Smart going-on: Intelligent networks in manufacturing

Klaus Dieter Rennert, chief executive for EMEA-
CIS, Hitachi

The Internet of Things

When we talk about the Internet of Things (IoT), we tend to think of connected homes and smart devices making our lives easier and more efficient through technology. However when the IoT is applied to manufacturing, the potential for improvements are immense. By connecting multiple machines, a manufacturer can create an intelligent network reducing the need for intervention by operators. This transformation in manufacturing, through the application of IoT sensors, system logic and big data, is known as Industry 4.0 and has even been dubbed ‘the fourth industrial revolution’, says Klaus Dieter Rennert of Hitachi

Companies are now using IT to improve their operations and better address the challenges that traditional industries are facing. Research conducted by Frost & Sullivan on the topic of social innovation and technology highlights how Industry 4.0 is an opportunity for businesses to develop innovative novel technological solutions which streamline processes, optimises collaboration, saves time and energy, and optimise learning through feedback loops in circular value chains.

When Social Innovation meets the IoT

Social Innovation in manufacturing and construction comprises of the IoT, data analytics and cloud computing coming together to enable smarter manufacturing and process digitisation and alongside the emergence of Industry 4.0 which is driving efficiency and sustainability. It’s now clear that using IT to enable smart manufacturing in industries will bring about significant positive change at every level. For example, on an urban level it will allow for near sourcing and sustainable manufacturing whilst at a personal level, the wellness of workers and reduction of emissions.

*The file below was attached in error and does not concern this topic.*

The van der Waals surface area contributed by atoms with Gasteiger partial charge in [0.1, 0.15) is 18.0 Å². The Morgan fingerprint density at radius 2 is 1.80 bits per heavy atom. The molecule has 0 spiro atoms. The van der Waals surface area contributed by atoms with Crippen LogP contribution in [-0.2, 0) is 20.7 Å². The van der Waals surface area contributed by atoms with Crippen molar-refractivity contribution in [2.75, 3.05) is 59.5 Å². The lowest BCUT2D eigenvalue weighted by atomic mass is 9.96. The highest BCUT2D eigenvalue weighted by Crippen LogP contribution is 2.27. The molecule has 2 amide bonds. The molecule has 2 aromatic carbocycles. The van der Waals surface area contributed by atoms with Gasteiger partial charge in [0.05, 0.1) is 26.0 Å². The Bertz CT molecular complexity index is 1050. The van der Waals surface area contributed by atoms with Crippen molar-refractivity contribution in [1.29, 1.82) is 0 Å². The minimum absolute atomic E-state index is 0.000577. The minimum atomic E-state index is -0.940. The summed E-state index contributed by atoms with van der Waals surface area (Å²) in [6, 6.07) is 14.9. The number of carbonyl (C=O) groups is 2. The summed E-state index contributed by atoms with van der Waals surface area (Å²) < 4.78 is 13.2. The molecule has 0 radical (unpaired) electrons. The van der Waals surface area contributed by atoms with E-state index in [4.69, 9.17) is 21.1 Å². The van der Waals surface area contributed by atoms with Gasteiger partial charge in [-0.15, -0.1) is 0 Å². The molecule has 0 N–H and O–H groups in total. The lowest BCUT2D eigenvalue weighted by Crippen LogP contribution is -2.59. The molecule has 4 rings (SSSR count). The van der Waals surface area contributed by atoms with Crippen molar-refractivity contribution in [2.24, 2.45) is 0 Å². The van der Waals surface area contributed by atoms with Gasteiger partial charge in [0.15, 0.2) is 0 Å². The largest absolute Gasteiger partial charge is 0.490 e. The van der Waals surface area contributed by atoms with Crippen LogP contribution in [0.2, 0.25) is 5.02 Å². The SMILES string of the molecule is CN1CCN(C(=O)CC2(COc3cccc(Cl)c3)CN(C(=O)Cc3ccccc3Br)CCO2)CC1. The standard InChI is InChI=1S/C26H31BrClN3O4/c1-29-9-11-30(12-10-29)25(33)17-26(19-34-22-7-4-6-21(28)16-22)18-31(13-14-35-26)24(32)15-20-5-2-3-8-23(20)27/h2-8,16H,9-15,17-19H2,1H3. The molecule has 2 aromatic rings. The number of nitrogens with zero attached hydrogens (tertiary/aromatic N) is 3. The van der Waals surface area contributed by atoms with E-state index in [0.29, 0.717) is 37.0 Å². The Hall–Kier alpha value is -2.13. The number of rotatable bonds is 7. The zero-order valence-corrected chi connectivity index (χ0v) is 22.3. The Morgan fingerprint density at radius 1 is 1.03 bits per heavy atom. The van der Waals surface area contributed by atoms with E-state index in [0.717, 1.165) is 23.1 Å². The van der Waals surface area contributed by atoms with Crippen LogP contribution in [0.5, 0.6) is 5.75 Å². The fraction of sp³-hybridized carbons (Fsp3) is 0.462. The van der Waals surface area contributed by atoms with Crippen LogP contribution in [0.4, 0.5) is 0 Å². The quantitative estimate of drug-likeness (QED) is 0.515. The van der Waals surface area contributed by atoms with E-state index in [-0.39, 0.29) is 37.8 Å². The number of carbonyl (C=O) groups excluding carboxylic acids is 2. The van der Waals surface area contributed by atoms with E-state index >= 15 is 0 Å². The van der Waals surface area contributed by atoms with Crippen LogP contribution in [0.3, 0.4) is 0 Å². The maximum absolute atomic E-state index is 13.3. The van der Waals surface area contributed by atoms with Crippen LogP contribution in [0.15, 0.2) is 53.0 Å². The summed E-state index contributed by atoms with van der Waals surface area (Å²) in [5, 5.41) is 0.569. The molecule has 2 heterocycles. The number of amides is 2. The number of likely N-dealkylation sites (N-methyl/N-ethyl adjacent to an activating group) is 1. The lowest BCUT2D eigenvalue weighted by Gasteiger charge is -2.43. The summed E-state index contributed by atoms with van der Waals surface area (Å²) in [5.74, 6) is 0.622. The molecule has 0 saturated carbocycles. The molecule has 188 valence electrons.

Smarter factories

Embracing Industry 4.0, manufacturing companies are increasingly using analytics to build more efficient operations. This gives manufacturers the knowledge and information that help them forecast, diagnose and respond to unexpected events. This will help them prolong the lifespan of their assets, reduce inefficiency and save time. The latest IDC Manufacturing Insights Report looked at prospects for manufacturers and found that by 2020 at least half of all corporate processes will have automated data acquisition (DAQ) systems, while a quarter will have self-correction capabilities.

Smart is the new green

To deliver on the promise of Industry 4.0, existing enterprise systems must be modified so that they can work with and monitor IoT sensor-based technology. With a host of disparate manufacturing this task can appear daunting. But Frost and Sullivan see Industry 4.0 – smart factories, asset tracking and process digitisation – as a key mega trend in innovation that can be seen in different ways across all sectors. As such, they say that being ‘smart is the new green’. In the utilities sense this means smart homes and water grids. On a larger scale it means reducing environmental impact using a smart system whilst saving time, stress and cost by improving input use, reducing maintenance and downtime.

Industry 4.0 in action

In Europe, the Global e-service provided by Hitachi uses IT integration to allow asset owners to be smarter. E-service helps monitor and collect data from a fleet of plant equipment, thereby enabling optimal resource efficiency. Land and Water Group Plant Hire is using Hitachi’s Global e-Service to enable its customers to reduce their negative impact on the environment and control costs for the operators. By giving operators a picture of their construction fleets through a connected service Hitachi is empowering operators to meet their deadlines and budgets.

New perspectives

A smart system can offer customer and stakeholder feedback, new service creation and delivery and the integration of IT. As it can deliver predictive analytics and supply chain visibility it can help reduce the costs associated with expected risks in a system. Once inefficiencies are eliminated, businesses can invest in the future growth of their business. This might translate into employment benefits and more collaborative ways of working. This is a key effect of Industry 4.0 and Social Innovation. Hitachi is approaching Industry 4.0 with alacrity because when technological advances, industry trends and social need combine, the opportunity for shared value is at its greatest.

This blog published by the author Klaus Dieter Rennert, chief executive for EMEA-CIS, Hitachi, Ltd.


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